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Summer and your feet | The Podiatrist and yourfeetnz

foot-soak-bowl

Ok so now that summer is officially in full swing (well kind of) it may be time to actually take some time to pamper those little puppies walking around in flip-flops and going bare in the sand.  Not only are your feet much more visible than they are in other seasons during the hot summer months, but they can also suffer more from increased walking and from less than supportive shoes.

This being the case, it might be a good time to think about giving your feet a little R and R.

Basic foot care involves some, well, basic tips.

First of all it is important to wash your feet every day in order to insure that bacteria and fungus don’t get a chance to grow.  Even when you are not showering, you should take the time therefore to wash your feet.  This is even more important when walking around in flip flops or sporting bare feet on the beach because your feet will be exposed to a great deal more of these unpleasant germs.

Always be sure to wash between the toes as well as over the foot itself. You also should avoid trimming or shaving off calluses no matter how tempting that little shaver at the pedicurists might be.  While your feet may be smoother than ever for a few days, thick layers of dry skin will grow back and you may be exposing yourself to a risk of infection.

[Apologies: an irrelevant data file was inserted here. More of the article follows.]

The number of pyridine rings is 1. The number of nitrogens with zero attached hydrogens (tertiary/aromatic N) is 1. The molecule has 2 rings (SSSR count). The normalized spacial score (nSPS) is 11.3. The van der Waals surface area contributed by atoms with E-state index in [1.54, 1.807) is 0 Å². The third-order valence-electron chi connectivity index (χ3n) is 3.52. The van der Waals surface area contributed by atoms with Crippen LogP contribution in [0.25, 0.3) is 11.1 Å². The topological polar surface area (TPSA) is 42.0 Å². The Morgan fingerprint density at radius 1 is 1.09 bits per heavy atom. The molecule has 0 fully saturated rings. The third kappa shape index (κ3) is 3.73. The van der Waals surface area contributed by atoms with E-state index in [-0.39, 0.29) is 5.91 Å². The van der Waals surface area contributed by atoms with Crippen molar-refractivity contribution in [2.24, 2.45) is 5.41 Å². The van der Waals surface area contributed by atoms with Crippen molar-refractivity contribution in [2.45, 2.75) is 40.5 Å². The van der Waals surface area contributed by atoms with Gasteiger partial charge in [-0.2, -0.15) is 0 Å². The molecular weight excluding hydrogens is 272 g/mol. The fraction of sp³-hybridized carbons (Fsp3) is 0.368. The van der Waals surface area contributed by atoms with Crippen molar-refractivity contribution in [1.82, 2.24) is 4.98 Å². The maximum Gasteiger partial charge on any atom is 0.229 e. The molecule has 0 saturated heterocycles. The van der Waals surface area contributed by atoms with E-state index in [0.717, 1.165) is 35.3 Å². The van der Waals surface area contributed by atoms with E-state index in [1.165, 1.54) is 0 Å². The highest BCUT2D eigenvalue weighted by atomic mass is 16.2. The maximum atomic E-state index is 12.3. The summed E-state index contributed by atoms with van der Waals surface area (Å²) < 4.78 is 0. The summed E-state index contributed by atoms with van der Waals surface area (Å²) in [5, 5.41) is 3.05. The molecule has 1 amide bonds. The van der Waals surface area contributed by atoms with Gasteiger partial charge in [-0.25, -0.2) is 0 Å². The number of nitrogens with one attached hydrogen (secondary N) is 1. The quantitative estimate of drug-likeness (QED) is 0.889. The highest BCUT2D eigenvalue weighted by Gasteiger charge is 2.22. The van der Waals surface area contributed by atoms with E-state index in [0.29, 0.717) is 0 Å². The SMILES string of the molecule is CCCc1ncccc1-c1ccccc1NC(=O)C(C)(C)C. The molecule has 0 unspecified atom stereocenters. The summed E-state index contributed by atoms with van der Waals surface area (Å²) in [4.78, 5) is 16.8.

Consult The Podiatrist if you are having trouble with stubborn corns and calluses.
Always wear shoes that fit properly. Walking around in tight fighting shoes will leave you at least hobbling. Because your feet swell and sweat in the heat, shoes without socks can become especially uncomfortable as your feet slip and rub against the shoe.  Make sure you have broken in your shoes before taking a long walk and make sure that they fit before buying them.  No matter how cute that little pair of ballet flats might be, if they don’t have your size then do let them go.
Tips on how to take care of our feet during these hot and sticky summer months.

It’s easy to forget that feet can get sunburned. Be sure to apply sunscreen with a minimum SPF of 50 when barefoot or if feet are exposed through open sandals, and don’t forget to apply to both the tops and bottoms of your feet.

With sandals and open shoe styles, feet are exposed to the elements. Dry, cracked heels are common during the summer months so make an effort to moisturize daily. The Gehwol Fussfraft foot care range have a balm for every skin type.